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Sati : What Lies Beneath
by Anju Grover Bookmark and Share

Women's organizations are understandably distressed over the public response to the congregation at the Rani Sati temple in Jhunjhunu, Rajasthan, in early September. Over 15,000 pilgrims - men, women and children - attended the three-day annual puja (prayer) at the temple, thereby reinforcing the controversial practice of sati. The puja was held after a gap of several years, following the Rajasthan High Court's recent go-ahead to the puja - at the Rani Sati temple, as well as the Dhauli Sati temple in Sikar district.

The court's decision carries the imminent danger of glorifying the practice. Sati was first declared illegal in India as far back as 1829 by the British, largely due to the efforts of Raja Ram Mohan Roy. In more recent times - 1987 - the Roop Kanwar incident in Deorala, Rajasthan, created a furor. Kanwar's death on her husband's funeral pyre led to widespread protests by women's groups. The latest case of sati, reported from Madhya Pradesh in August 2002, brought the controversial issue into focus yet again.

Women's activists and legal experts express concern over the revival of sati for commercial considerations; and they do not rule out this aspect in the Madhya Pradesh incident. Supreme Court lawyer Dr V N Saraf says that by performing puja, the temple authorities gave in to the people, especially the illiterate, who offered money and material donations to the Rani Sati temple.

Kavita Srivastava, an activist with the People's Union of Civil Liberties (PUCL), alleges that the Rani Sati temple trust has been trying to expand its operations because its entire economy, running into millions of rupees, depends on donations from devotees. There are at least 250 sati temples in the country.

There is an urgent need to take pro-active steps in order to prevent the revival of sati. So far, the steps taken to stop sati have come as reactions. It is important, say activists, to unravel the reasons that drive a woman towards sati. What are the social parameters drawn out for women by our patriarchal society? Why are women forced to eliminate themselves in the name of religion?

Subjected to various indignities every day of their lives, a majority of Indian women are conditioned to stay with their men or consider themselves unworthy of living. On her husband's death, a widow usually foresees a life full of harassment and humiliation. The fear of an identity crisis, and the prospect of being subjected to harassment and indignity are at the root of the compulsion felt by women who want to - or do - immolate themselves in the name of sati.

Meera Khanna, Joint Secretary of the Guild of Service, blames the government and society for the prevailing condition of women in the country. "There is a resistance to 33 per cent reservation of seats for women in Parliament and state assemblies... Women do not get an equal share in property. They do not get equal opportunities in jobs. Under such circumstances, how can you talk of equal rights to women?" she asks. She suggests that action be taken against those propagating sati.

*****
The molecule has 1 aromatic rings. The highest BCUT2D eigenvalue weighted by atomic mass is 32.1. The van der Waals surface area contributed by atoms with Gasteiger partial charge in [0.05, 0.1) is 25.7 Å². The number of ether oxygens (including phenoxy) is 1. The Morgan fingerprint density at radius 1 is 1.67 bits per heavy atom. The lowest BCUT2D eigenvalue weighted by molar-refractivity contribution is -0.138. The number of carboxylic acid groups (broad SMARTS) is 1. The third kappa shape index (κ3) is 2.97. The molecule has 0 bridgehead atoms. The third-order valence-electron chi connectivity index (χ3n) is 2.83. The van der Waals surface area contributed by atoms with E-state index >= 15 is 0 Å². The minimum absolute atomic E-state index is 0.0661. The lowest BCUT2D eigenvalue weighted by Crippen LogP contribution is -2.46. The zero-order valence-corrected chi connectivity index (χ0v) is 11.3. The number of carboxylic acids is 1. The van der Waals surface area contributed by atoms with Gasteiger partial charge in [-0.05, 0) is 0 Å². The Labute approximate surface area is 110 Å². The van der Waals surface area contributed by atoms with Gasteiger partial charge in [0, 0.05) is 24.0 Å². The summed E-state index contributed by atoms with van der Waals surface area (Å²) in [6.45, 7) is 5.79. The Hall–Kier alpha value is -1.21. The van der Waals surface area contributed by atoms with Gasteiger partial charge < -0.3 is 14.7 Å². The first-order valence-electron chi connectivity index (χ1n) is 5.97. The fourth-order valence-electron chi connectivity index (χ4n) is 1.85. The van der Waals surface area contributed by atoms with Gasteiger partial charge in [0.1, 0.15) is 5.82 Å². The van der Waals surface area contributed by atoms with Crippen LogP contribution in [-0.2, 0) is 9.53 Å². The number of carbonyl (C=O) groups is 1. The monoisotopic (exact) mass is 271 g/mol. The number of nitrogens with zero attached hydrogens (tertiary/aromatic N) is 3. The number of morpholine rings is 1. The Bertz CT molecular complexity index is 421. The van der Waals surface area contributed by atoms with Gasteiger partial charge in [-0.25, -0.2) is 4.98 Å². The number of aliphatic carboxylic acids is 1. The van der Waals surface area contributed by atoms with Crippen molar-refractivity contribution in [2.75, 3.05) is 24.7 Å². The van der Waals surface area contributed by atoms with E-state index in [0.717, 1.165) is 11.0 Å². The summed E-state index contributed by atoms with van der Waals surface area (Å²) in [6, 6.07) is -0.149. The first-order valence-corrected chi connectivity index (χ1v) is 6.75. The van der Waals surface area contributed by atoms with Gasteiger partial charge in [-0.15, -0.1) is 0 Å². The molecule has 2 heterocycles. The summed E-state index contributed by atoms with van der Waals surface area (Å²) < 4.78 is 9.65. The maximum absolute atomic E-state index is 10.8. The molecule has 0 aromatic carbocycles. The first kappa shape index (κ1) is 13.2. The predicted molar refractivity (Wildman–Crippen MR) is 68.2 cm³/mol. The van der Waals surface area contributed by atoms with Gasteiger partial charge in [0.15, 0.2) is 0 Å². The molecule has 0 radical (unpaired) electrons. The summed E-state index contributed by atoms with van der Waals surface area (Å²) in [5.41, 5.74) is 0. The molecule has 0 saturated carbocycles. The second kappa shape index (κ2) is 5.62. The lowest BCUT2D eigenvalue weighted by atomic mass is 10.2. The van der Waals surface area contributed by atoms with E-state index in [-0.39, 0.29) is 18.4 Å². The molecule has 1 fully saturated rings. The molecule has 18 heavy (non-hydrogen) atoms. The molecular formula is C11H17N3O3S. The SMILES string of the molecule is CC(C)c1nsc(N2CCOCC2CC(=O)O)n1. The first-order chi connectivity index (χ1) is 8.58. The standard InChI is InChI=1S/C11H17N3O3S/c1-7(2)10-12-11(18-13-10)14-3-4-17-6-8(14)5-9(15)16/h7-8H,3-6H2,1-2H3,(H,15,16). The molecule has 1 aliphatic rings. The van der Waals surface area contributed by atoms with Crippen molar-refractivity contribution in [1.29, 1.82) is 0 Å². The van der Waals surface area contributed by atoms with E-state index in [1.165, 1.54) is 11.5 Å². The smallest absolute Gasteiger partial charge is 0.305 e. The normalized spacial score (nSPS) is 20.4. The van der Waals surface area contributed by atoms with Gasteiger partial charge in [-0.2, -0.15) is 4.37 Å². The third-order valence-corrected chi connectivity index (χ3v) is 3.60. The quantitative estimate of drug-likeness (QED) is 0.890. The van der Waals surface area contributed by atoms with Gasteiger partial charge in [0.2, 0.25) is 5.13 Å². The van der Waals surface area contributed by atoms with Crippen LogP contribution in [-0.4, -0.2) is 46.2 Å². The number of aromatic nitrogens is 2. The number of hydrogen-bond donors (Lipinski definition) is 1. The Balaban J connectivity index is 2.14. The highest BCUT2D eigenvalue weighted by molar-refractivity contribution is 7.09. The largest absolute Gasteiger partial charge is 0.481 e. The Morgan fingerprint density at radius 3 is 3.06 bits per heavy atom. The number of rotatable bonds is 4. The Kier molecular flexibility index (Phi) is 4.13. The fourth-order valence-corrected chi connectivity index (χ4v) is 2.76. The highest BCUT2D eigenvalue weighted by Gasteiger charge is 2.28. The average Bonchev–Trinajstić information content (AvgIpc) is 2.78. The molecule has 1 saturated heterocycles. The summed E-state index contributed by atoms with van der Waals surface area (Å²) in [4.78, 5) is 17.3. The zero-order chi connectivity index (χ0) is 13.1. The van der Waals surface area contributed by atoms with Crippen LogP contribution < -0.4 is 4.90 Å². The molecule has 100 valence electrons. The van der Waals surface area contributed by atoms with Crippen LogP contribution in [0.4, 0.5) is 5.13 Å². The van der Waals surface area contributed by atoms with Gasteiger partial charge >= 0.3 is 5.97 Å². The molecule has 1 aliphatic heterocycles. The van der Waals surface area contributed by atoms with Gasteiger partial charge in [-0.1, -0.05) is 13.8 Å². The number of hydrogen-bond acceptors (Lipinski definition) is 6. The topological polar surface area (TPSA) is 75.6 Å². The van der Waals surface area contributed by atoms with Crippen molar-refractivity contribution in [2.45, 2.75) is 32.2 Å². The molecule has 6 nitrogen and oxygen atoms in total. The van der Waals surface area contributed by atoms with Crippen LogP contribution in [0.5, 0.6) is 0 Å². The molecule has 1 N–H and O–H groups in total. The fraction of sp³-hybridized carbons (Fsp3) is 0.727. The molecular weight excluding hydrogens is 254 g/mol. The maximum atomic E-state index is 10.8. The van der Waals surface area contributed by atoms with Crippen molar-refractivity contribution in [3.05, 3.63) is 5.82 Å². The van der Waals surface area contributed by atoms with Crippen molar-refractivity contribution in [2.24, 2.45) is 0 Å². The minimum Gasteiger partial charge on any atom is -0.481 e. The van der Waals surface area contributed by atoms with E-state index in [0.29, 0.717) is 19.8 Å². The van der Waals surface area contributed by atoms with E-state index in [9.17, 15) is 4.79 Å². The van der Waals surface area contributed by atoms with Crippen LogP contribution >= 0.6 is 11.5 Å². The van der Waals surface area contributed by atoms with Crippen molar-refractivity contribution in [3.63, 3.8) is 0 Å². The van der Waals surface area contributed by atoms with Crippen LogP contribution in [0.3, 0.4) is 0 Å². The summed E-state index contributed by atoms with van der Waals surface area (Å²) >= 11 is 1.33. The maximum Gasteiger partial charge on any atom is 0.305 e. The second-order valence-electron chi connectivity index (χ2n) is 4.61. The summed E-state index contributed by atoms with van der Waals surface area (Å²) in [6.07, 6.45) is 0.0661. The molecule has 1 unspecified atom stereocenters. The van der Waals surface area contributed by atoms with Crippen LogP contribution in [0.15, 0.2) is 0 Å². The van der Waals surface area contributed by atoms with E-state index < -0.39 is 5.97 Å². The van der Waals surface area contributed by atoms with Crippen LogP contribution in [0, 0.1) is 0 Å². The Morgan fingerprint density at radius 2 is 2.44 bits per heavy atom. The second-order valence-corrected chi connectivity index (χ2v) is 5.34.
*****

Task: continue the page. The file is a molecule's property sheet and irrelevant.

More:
The Rani Sati temple in Jhunjhunu has long been embroiled in controversy and litigation. Six years ago, women's groups had protested against the puja to celebrate the sati of 14-year-old Narayani Devi because the celebration reinforced the oppression against all women. Following the protests, the High Court of Rajasthan had imposed restrictions on the chunri ceremony, specific to the worship of sati, and disallowed worship inside the temple. However, the recent Rajasthan High Court order allowing worship has come as a retrograde step.

Devotees, however, have welcomed it. Among those who throng the temple are women who perceive sati through traditional eyes. According to Meera Devi Jhunjhunwala, a regular visitor to the Jhunjhunu temple, "Sati is a symbol of power." And for Santosh Khandelwal, a businessman from Alwar district of Rajasthan, Sati is the goddess of his community and he is following the community tradition. Pawan Khetan, on the other hand, has a blind faith in the tradition - and doesn't like to be questioned on why he supports it.

Jaswant Kanwar - considered a 'living sati' - stays in Shiv Shakti temple in Triveni Dham village in Shahpura, 230 kilometres from Delhi. A strong supporter of the sati tradition, she inadvertently echoes the perceptions of women's activists. "The practice is more prevalent in our Rajput community where a widow is not allowed to remarry. Where will the poor widow go after the death of her husband? Who would she look to for support?" she asks.

Two key questions are necessary here, on the basis of the perceptions of those who say they support the practice. First, would a woman really want to immolate herself on the funeral pyre of her husband if she could be sure of a life free of the harassment and humiliation she foresees for herself?

And second - why are our social values so favorable for men and so demeaning for women?

Besides, even if a woman is driven to sati under the pressure of an extreme set of circumstances, these ought to be probed thoroughly. After all, by law, the act of suicide and its abetment are both punishable.  

More by :  Anju Grover
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